Competitors run to the water for the start of the women's triathlon event at the 2016 Summer Olympics in Rio de Janeiro.

Competitors run to the water for the start of the women's triathlon event at the 2016 Summer Olympics in Rio de Janeiro.

The 2016 Rio de Janeiro Summer Olympics offered a host of memorable storylines: 28-time medal winner Michael Phelps’ final race, Ryan Lochte’s bizarre fabrication of a gunpoint robbery, and the “will they, won’t they” speculation as to which athletes might skip the Games to avoid Brazil’s Zika epidemic. And, of course, the bevvy of athletes who fell ill competing in the sewage-infested rivers and lakes that hosted the Games’ sailing, rowing and open water swimming events.

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You’d be forgiven for forgetting the last storyline, because it didn’t happen—only one athlete who competed in the contaminated sites fell ill, and doctors did not conclusively link that illness to any cause. This outcome upended expectations for those who followed the doomsday scenario first reported in July 2015 by the Associated Press, which, relying on the results of its own independent water testing, predicted that Olympic athletes would swim and sail “in waters so contaminated with human feces that they risk becoming violently ill and unable to compete in the games.” The AP’s analysis soon found its way into major news outlets, including CNN and The Atlantic, which cited the findings alongside reports of athletes getting sick during practice runs on Rio’s courses.

ESPN senior writer Bonnie D. Ford offered a lonely counter to the dominant narrative. Her February 2016 piece, “The Promise Rio Couldn’t Keep,” held that, although Rio’s waters wouldn’t be cleaned to the standards outlined in the city’s Olympic bid, that had little do with athletes’ health. Olympians competing in open water events would likely be fine, she wrote, and Brazilian citizens, not athletes, would pay the price for the government’s failures to improve water treatment infrastructure.

Balancing scientific explanation with personal narratives, Ford told a nuanced story that, while offering no easy answers, painted a picture more reflective of the lived human experience than a purely data-driven one. It isn’t merely serendipitous that Ford’s expert weaving of history, science and first-hand accounts accurately predicted the impact of Brazil’s water pollution during the Games—it’s the outcome of a well-reported story.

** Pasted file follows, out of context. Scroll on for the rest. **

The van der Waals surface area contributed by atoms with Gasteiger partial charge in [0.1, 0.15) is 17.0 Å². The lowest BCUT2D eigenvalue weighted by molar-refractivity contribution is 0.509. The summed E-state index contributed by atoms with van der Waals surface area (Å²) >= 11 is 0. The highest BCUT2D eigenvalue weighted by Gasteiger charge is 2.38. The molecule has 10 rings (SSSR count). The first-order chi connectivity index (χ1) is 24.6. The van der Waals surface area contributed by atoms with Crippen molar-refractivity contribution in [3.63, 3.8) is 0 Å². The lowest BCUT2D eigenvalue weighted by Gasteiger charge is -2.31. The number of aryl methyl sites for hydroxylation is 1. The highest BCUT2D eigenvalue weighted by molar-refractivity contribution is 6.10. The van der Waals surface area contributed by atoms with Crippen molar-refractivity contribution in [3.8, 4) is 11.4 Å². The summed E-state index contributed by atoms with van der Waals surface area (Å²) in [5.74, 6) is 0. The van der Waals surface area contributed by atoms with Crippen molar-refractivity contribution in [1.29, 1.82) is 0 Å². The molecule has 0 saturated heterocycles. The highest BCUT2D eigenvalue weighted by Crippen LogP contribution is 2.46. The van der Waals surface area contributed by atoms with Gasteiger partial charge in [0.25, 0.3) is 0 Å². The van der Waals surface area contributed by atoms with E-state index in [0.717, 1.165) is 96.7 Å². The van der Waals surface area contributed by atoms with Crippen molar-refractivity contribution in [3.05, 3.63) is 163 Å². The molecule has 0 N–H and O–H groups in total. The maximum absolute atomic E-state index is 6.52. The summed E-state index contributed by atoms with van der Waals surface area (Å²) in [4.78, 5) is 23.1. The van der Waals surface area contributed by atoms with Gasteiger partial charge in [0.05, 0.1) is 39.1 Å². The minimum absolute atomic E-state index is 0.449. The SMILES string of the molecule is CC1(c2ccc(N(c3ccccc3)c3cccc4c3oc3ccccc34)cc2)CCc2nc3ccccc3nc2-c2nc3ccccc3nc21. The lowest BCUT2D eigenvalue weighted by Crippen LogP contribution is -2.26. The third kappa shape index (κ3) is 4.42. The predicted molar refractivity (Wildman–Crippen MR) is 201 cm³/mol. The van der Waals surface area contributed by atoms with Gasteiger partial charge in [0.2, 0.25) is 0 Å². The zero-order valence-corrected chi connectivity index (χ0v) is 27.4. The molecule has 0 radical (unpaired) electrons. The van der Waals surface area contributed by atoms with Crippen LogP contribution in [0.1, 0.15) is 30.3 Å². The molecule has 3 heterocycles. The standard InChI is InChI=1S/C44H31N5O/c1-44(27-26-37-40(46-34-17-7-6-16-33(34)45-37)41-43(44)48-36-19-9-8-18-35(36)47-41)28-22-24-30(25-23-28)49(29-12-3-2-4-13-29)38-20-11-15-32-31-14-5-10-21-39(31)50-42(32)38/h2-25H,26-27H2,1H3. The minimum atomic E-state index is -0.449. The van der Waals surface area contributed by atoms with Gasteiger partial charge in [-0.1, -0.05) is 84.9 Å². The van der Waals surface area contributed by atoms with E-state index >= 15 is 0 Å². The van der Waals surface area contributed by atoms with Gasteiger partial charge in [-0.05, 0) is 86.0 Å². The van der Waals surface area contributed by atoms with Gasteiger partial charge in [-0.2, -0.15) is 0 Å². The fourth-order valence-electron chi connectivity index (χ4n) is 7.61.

Ford’s piece is effective not only because of its exceptional sourcing—by employing a sports lens to describe complex social, political, and ecological issues, Ford brings knowledge to bear for an audience that might otherwise never hear about it. As ESPN lays off its reporters in favor of broadcast rights and pundits, Ford’s brilliant piece reminds us that great sports journalism can play an integral role in—pardon the pun—leveling the playing field of civic discourse and engagement.

I spoke with Ford about the story, how it pained her a bit to contradict the AP project and her commitment to athletes’ rights. The interview has been edited for length and flow.

Two weeks before the Games began, trash floats on the water near where sailing athletes would compete.

Two weeks before the Games began, trash floats on the water near where sailing athletes would compete.

Where did the idea for the Rio water story originate from?

Let’s see…summer of 2015 the Associated Press blew out a big investigation where they did their own testing of bacterial and viral levels in the waters around Rio. We [ESPN’s international sport group and “Outside the Lines”; reporter Tom Farrey and producer Justine Gubar contributed to reporting] caucused about, “How can we advance this story?” and there was not really even a question, sort of like, “We’re going to do this, it’s just a matter of how and when.” We all agreed that it needed to be a piece that accomplished two things. It needed to look into the issue from the standpoint of social-cultural-political aspects in Rio, but we also needed to talk directly to athletes and how this was going to affect the Olympics. So, while we did not doubt the findings of the AP whatsoever, in terms of levels, what really needed to be explored in the story was, “OK, the water’s dirty, the sanitation’s terrible, this promise has been made to clean up based on the award of the Olympic bid, but is this going to truly affect the health of the athletes or the way the competition unfolds at the Olympics, and what’s going to be the legacy? Is this promise going to be kept, and how is that going to affect the folks down there, the folks that live there all the time?”